Should William Shakespeare’s Authorship of His Plays and Sonnets Be Questioned?

William Shakespeare wrote 39 plays, 154 sonnets, and three narrative poems over the course of his life. However, some believe that Shakespeare didn’t actually write these works himself. His authorship has been questioned throughout history, but should it be?

The first questions about Shakespeare’s authorship surfaced in the 19th century. At the time, he was already considered the greatest writer of all time, and his works and life became a subject of thorough analysis. Soon, a theory was proposed that claimed Shakespeare couldn’t possibly write the works he was attributed because of his humble origins, lack of details about his personal life, and the fact that he didn’t receive a high education nor had an “aristocratic sensibility” to be able to write in such manner.

The proponents of the theory claim that Shakespeare was just a front face for another author or a group of authors who didn’t want to reveal their identity for some reason. The list of proposed “real authors” includes English philosopher and statesman Sir Francis Bacon and playwriter and poet Christopher Marlowe.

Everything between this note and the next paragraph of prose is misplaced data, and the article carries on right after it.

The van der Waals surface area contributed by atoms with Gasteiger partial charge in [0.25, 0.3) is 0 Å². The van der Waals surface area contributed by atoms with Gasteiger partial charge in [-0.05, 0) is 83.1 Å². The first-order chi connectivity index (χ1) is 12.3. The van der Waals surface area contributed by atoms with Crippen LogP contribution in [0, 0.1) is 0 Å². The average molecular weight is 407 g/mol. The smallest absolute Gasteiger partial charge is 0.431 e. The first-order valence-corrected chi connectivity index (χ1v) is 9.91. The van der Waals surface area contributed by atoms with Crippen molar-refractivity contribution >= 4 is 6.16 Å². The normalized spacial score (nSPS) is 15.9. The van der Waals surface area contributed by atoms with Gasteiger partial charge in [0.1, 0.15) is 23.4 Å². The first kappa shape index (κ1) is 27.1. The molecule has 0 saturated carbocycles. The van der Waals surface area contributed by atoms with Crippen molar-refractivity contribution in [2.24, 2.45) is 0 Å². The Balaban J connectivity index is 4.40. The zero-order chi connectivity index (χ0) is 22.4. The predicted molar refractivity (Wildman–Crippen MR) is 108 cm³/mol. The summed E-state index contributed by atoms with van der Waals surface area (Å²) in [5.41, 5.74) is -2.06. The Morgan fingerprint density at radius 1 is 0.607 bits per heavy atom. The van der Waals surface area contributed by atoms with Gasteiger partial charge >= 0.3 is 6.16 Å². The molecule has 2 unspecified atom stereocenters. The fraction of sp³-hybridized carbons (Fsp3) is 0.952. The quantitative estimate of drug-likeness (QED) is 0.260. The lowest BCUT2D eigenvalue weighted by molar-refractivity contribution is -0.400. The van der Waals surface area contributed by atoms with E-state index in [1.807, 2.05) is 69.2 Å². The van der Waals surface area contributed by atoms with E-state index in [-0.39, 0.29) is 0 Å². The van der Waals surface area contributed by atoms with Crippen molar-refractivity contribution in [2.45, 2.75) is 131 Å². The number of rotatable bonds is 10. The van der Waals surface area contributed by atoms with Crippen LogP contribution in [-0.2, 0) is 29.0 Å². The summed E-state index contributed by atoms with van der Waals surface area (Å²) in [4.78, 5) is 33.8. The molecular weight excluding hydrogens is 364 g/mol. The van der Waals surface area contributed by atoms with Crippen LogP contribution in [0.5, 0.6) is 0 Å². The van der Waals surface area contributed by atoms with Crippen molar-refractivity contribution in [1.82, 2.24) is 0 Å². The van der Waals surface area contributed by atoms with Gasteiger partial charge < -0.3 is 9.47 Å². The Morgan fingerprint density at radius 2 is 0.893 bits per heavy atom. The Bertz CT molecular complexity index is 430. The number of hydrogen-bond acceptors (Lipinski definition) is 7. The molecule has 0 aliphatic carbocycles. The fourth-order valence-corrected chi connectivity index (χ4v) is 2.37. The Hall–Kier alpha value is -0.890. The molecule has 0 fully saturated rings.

While the theory became popular and persisted to modern times, Shakespeare scholars offered a number of arguments to debunk it. For starters, Shakespeare’s authorship was never questioned during his life of centuries. Also, there have been plenty of historical records that support Shakespeare’s authorship of his works. This includes title pages with his name, official records, and testimonies from historians and his contemporaries.

Additionally, Shakespeare scholars point out that there have been plenty of playwriters who wrote about similar subjects while being from humble origins and having scarce biographies.

Everything points that Shakespeare wrote the works to which he is attributed, and questions about his authorship serve as another proof of his genius.

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